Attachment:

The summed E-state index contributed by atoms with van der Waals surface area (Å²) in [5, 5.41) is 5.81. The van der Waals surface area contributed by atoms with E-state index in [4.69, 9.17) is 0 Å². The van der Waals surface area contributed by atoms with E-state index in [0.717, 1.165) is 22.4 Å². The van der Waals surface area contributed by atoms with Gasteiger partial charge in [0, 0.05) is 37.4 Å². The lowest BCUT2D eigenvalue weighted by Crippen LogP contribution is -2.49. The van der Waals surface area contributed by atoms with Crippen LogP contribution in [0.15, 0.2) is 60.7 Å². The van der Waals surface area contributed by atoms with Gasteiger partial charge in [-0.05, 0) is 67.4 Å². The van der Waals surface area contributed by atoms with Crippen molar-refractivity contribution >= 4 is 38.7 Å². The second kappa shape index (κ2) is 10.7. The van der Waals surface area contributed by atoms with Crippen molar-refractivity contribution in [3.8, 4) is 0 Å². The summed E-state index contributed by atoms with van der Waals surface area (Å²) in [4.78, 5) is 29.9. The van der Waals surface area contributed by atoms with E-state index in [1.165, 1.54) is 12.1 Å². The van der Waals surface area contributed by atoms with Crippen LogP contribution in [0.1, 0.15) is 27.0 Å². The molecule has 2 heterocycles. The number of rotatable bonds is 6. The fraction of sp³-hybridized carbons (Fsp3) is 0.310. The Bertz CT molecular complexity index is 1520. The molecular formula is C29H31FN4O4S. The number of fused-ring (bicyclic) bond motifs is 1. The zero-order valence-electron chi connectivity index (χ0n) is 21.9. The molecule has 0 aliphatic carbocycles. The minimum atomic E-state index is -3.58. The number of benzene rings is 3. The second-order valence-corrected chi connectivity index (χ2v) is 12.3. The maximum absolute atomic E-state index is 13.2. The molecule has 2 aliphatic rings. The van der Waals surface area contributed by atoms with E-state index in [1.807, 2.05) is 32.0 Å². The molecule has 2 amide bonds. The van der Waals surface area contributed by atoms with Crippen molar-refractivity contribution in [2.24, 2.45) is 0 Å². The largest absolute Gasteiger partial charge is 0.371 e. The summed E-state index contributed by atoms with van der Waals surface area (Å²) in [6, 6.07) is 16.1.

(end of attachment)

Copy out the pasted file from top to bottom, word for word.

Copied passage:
The summed E-state index contributed by atoms with van der Waals surface area (Å²) in [5, 5.41) is 5.81. The van der Waals surface area contributed by atoms with E-state index in [4.69, 9.17) is 0 Å². The van der Waals surface area contributed by atoms with E-state index in [0.717, 1.165) is 22.4 Å². The van der Waals surface area contributed by atoms with Gasteiger partial charge in [0, 0.05) is 37.4 Å². The lowest BCUT2D eigenvalue weighted by Crippen LogP contribution is -2.49. The van der Waals surface area contributed by atoms with Crippen LogP contribution in [0.15, 0.2) is 60.7 Å². The van der Waals surface area contributed by atoms with Gasteiger partial charge in [-0.05, 0) is 67.4 Å². The van der Waals surface area contributed by atoms with Crippen molar-refractivity contribution >= 4 is 38.7 Å². The second kappa shape index (κ2) is 10.7. The van der Waals surface area contributed by atoms with Crippen molar-refractivity contribution in [3.8, 4) is 0 Å². The summed E-state index contributed by atoms with van der Waals surface area (Å²) in [4.78, 5) is 29.9. The van der Waals surface area contributed by atoms with E-state index in [1.165, 1.54) is 12.1 Å². The van der Waals surface area contributed by atoms with Crippen LogP contribution in [0.1, 0.15) is 27.0 Å². The molecule has 2 heterocycles. The number of rotatable bonds is 6. The fraction of sp³-hybridized carbons (Fsp3) is 0.310. The Bertz CT molecular complexity index is 1520. The molecular formula is C29H31FN4O4S. The number of fused-ring (bicyclic) bond motifs is 1. The zero-order valence-electron chi connectivity index (χ0n) is 21.9. The molecule has 0 aliphatic carbocycles. The minimum atomic E-state index is -3.58. The number of benzene rings is 3. The second-order valence-corrected chi connectivity index (χ2v) is 12.3. The maximum absolute atomic E-state index is 13.2. The molecule has 2 aliphatic rings. The van der Waals surface area contributed by atoms with E-state index in [1.807, 2.05) is 32.0 Å². The molecule has 2 amide bonds. The van der Waals surface area contributed by atoms with Crippen molar-refractivity contribution in [2.24, 2.45) is 0 Å². The largest absolute Gasteiger partial charge is 0.371 e. The summed E-state index contributed by atoms with van der Waals surface area (Å²) in [6, 6.07) is 16.1.